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Kirk Cousins leads Redskins past Browns, into NFC East lead
In 1st based on tiebreaker, controls playoff destiny
CLEVELAND — Don Cousins stood in the front row of Cleveland Browns Stadium and leaned over the wall to greet his son. Throughout Kirk Cousins‘ football career, Don has embraced the brilliance of a shared moment anytime another dream is realized. So the pride beamed from Don’s face as Kirk approached, victorious and smiling.
The fourth-round rookie quarterback replaced injured star Robert Griffin III on Sunday and, in his first career start, continued the Redskins‘ magical late-season run by deftly operating their base offense in a comfortable 38-21 victory over the Cleveland Browns.
“If I die tomorrow, I could say I started a game in the NFL and we won,” Cousins said. “It’s a good feeling.”
The Redskins, with a trail of fire behind them, won their fifth straight game and surged into a three-way tie for first place in the NFC East with the New York Giants and Dallas Cowboys. With two weeks remaining in the season, Washington (8-6) holds the three-team tiebreaker advantage because of a superior head-to-head winning percentage against the others.
This team that appeared buried six weeks ago is two wins from its first division title in 13 years.
“All I know is we’ve got to win the next two games,” veteran safety Reed Doughty said of next week’s trip to Philadelphia and the season finale at home against Dallas. “If we win, we’re in the playoffs. That’s a great place to be.”
Cousins’ grand performance in relief positioned them there.
He rebounded from a slow start to finish 26-of-37 passing for 329 yards, two touchdowns and an interception. His passer rating was 104.4. Knowing Griffin might return next week made it even more special.
Cousins eventually thrived in the offensive scheme the Redskins ran last season, the one in which the less-dynamic Rex Grossman threw for 3,151 yards. Cousins shredded the Browns‘ defense with play-action passes buoyed by misdirection behind the line of scrimmage.
Offensive coordinator Kyle Shanahan shelved the pistol formation and quarterback zone-read option runs that Griffin has thrived off of during his rookie season, and the Redskins still reached the 38-point mark for the fourth time this year.
“They made it their job to stop our run, and they did a great job,” said Morris, who ran for 87 yards and two touchdowns. “We started using that against them. They were stacking the box, so we was, like, play-action.”
Cousins was nervous before the game. That was clear to Don Cousins, who had seen his son start slowly enough times at Michigan State and at Holland Christian High School.
He threw an interception before he completed a pass. And he was 1 for 6 for 4 yards on Washington’s first four drives, none of which netted a first down.
“It’s like he gets a feel for the game and he gets stronger as the game goes on,” Don Cousins said. “I think, just, he hasn’t played. It took a little while for him to get his feet underneath him.”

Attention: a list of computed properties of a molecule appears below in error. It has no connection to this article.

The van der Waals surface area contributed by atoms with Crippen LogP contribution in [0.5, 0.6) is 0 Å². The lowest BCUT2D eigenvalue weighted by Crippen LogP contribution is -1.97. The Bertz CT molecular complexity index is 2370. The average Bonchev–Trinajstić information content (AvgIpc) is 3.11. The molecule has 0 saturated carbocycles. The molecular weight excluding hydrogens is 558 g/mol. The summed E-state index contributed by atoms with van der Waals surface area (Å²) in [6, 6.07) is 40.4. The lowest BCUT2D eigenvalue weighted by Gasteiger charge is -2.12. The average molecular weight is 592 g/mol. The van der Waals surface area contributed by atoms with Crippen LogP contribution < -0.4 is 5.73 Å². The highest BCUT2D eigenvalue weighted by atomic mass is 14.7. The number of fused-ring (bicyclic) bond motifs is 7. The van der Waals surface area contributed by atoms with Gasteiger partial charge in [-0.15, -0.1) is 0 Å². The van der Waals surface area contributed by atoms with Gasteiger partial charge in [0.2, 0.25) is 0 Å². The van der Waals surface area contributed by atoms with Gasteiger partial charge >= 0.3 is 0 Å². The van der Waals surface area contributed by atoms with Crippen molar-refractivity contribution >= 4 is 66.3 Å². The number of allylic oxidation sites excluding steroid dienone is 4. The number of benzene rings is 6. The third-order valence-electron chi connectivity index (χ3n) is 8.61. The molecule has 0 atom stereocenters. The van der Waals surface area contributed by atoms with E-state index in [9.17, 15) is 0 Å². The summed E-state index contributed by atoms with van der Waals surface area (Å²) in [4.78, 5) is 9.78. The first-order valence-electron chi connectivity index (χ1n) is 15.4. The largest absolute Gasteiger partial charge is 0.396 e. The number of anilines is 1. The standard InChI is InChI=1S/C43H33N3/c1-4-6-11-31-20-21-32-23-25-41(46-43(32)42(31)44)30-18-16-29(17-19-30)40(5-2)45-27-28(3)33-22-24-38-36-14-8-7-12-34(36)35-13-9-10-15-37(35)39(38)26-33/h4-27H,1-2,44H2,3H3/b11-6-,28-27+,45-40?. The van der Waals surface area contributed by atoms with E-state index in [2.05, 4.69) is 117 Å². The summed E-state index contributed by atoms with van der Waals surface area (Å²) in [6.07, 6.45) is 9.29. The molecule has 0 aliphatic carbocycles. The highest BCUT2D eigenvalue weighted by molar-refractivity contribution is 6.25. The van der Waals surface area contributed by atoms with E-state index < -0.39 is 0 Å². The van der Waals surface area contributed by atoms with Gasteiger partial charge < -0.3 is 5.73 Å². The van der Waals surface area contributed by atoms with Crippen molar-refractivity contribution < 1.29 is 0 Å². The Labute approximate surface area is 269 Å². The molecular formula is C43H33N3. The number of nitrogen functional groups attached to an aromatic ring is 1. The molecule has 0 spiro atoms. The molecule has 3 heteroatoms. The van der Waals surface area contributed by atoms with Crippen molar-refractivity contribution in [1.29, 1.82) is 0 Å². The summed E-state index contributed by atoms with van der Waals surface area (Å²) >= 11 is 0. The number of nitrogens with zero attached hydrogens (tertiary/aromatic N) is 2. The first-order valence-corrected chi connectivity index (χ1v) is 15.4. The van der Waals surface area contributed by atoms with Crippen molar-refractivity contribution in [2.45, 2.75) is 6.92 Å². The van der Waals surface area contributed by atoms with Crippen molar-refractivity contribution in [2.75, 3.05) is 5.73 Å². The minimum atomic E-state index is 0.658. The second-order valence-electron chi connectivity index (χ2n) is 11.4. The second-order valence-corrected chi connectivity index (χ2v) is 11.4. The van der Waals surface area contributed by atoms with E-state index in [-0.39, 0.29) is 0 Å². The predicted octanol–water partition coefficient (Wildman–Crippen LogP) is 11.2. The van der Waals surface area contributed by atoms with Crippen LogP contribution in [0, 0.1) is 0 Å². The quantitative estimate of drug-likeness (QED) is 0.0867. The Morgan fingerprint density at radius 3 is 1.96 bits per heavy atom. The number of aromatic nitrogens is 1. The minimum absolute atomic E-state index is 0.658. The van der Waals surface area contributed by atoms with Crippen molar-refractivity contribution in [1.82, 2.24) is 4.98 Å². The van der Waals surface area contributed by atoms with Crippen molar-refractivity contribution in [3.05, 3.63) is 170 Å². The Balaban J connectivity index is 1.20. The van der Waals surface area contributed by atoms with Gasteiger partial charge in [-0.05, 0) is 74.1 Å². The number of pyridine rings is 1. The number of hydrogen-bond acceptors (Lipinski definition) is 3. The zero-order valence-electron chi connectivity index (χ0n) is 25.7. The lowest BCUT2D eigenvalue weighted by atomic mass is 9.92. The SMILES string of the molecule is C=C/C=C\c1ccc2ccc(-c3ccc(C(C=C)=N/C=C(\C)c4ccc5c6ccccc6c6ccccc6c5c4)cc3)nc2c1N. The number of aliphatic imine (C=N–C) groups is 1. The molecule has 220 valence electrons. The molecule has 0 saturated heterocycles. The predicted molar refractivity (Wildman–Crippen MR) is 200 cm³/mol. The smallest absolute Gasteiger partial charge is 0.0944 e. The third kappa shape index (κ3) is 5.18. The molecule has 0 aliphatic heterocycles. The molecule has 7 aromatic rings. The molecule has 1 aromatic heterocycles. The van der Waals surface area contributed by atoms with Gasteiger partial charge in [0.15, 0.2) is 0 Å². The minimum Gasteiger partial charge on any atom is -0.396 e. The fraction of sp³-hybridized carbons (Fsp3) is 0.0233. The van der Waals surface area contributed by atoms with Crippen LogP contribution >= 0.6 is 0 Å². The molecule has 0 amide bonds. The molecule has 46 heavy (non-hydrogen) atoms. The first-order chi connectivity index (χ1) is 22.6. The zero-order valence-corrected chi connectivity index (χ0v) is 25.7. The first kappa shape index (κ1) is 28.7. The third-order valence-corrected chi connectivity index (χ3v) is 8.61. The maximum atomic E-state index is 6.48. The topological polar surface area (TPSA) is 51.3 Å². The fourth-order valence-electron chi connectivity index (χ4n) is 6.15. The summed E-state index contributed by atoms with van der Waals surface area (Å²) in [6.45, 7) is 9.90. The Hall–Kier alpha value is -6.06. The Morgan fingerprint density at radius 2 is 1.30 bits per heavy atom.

But it all changed on the first play of Washington’s fifth series. Cousins faked a handoff to Morris and rolled to his right. Cleveland strong safety T.J. Ward sprinted forward on the play, leaving receiver Leonard Hankerson open deep.
Cousins zipped a pass among three defenders. Hankerson juggled the ball but caught it as he went to the ground. He got up, untouched, and ran the 5 yards into the end zone.
“It was a great read by the quarterback,” said Hankerson, who caught both of Cousins‘ touchdowns. “He went through his progression, saw the safety comes down, and if everybody comes down, I’m over the top.”
Although the touchdown pass seemed to settle Cousins, he was outwardly steady in the huddle.
“Just a positive attitude,” left guard Kory Lichtensteiger said. “It shows good leadership for him and good maturity because he knew the momentum was definitely going the other way, and I think he knew that he had to be the voice in the huddle to step up and calm everybody down.”
Cousins’ confidence resulted from his extensive preparation. He quarterbacked the first team offense during all four practices leading up to Sunday’s game. He usually works exclusively with the scout team.
“He said, you know, Dad, I have done all the preparing I can do,” Don Cousins recalled. “There’s nothing more I can. I’ve watched the film. I’ve worked on the plays. There’s just no more hours in the day to do anything more. It has got to be good enough.”
Boy, was it good enough. His 329 yards were more than Griffin has thrown for in any game during his storied rookie season.
Afterward, Kirk Cousins finished his last television interview outside the Redskins locker room and set out to find his family and friends. He estimated his contingent included 30 relatives of all ages, high school friends and former college teammates.
They broke into applause when Kirk arrived.
Before Kirk greeted his father, he stopped to pose for a few pictures. Cousins wrapped his arm around defensive lineman Doug Worthington’s girlfriend’s 6-year-old son, Isaiah. Isaiah wore a No. 10 jersey that read “Griffin III” across the back.
Nearby, Don Cousins smiled.
© Copyright 2013 The Washington Times, LLC. Click here for reprint permission.
About the Author
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